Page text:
You never know what you don’t know you know. The learning curve for book publishing leads to alien territory where knowing what to do and what not to do is a bit like prowling a maze. You begin with confidence, treading with purpose, striding along a path that seems to be going somewhere, never mind you don’t know where. You have confidence in yourself, your book, your subject and you don’t know you have no clue that there are snoobies, and then monsters along the way.
There are good fairies for sure, with come hither smiles, and not much else, who entice with empty promises, bad advice, and more smiles. and before you know it, you doubt the showing of that much tooth. These are mostly not going to be your best buds. Well. You feel that confidence slipping right off your countenance.
You might be about to be fleeced. Forget “might”. Fleece might be guaranteed. Then again, perhaps serendipity, happy coincidence, the angels sing (doubtful) and you have a marriage with someone who cares as much about your story as you do. You hope. So. What’s it all about, Alfie? Why do you care, explain your passion, jump in while waving your check and swallow those ugly words: pay to publish.
Here’s what you want to know: why do I care so much that this book gets to market.
Six million women carried the nation while their men fought, bled and often died holding back the incomprehensible enemy. The wheels continued to turn, shops stayed open, trains and boats and planes ran and the machine of war got built and delivered. By women.
They came to the effort in broad strides, never mind all most of them knew was sheltered time with mom and dad, in the village, on the farm, and the city. Most had never held a job. They could do this. They just knew it. They did it with a vengeance and in the doing found their worth. They were united in a goal that yielded gifts they didn’t know they needed. They discovered their destiny and often it was not to marry and keep house. Above all that, they found themselves to be anything but what society and the government said they were.
They knew it and warned their missing men. They wrote letters saying so. “I’m not the sweet thing you left when you went away to war. You might not like who I’ve become. And I’m not going back.”
Valiant is not too strong a word. Young enough to still believe they could do anything, they did. Their average age was about 19. Babies. Inexperienced. Filled with patriotism. They had this idea they were as important as the men. They understood their contribution and threw their hearts into the work. They loved the idea that while the men were gone, they were holding the line, keeping it all together, and while many of them, like my mother, did dangerous work, it counted. They counted. Unbeknownst to them, the change they delivered would determine the future of the country, not in terms of safety, but in terms of growth. Seventy five years later, their daughters and granddaughters would have identity in the workplace and two women would be running for the office of the presidency of the United States of America.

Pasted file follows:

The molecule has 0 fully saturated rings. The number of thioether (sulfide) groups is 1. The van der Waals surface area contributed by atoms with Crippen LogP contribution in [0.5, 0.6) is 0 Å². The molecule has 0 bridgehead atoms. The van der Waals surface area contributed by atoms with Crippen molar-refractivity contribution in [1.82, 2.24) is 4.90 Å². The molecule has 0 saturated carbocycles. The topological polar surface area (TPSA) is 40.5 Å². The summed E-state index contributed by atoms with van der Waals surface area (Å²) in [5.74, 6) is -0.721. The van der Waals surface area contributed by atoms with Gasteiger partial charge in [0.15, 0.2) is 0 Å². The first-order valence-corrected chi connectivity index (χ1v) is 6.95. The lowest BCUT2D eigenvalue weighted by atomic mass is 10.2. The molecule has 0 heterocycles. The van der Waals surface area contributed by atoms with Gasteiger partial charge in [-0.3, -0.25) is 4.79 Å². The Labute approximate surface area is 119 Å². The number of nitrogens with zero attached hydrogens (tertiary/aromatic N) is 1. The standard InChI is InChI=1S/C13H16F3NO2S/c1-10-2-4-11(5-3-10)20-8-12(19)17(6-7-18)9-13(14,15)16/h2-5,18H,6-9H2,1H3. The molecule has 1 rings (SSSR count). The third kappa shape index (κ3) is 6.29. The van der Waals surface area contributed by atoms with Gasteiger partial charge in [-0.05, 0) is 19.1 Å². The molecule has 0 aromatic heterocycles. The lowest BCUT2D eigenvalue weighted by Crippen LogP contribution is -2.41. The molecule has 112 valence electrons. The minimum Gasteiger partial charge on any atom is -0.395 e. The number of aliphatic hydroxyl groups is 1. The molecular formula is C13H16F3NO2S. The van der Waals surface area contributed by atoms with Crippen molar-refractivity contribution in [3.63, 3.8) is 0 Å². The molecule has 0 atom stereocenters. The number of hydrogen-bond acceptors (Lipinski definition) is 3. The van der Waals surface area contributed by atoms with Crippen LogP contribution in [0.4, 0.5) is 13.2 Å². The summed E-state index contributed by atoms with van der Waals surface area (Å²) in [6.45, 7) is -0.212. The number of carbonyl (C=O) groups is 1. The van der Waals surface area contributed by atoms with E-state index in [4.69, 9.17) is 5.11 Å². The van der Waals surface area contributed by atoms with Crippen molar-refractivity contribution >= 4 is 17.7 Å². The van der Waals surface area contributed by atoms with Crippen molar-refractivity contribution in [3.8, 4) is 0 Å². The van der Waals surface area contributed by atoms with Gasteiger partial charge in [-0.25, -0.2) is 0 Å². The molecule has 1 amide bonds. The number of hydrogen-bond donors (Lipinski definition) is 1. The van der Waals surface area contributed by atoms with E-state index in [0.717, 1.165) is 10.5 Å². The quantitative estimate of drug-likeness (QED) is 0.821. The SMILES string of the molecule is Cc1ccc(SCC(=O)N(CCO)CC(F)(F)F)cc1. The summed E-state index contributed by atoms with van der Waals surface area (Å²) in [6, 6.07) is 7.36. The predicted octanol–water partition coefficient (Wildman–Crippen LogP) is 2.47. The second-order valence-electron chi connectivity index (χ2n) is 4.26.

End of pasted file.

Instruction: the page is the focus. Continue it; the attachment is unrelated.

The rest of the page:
They knew their impact in the day. They knew the terms: when the men returned, the jobs would go to them. They understood it. But when the plants were padlocked and the women were no longer needed in this capacity, when the war ended, they felt cast aside, and were. They had served their purpose. Their contribution blurred. Time to tend house, make babies, try to heal their men. And feel abandoned.
Many women were thrilled to put the war away, to marry and live happily ever after. To get acquainted with the returning warriors, those now unrecognizable boys to men. PTSD was rampant and unnamed. And untreated. Johnny came marching home again, hurrah, hurrah. And pretty messed up. Man up, guys, swallow the pain and the grief and the battle weariness , we have a nation to rebuild. The new world was beckoning and they all had their part to play.
The fallout was frightening, some of it out loud and shouting, but much of it stuffed deep, hidden where it festered until it took a shape to define what it was, brooding, dark and even sinister. The nights rang with remembered terror, even years after the end of war.
In that slow burning fire a new nation was forged, wounds healed over but never healed, and all of it affected the children of those unions. Little kids of hope and even joy, born to bear the weight of the walking wounded.
Mama claimed her children from the orphanage and embarked on a journey to wholeness never quite achieved. The house was filled with dysfunctional people, no rudder, no oars. Groping along seemed normal. Our components looked much like those of everyone else. There were no other choices.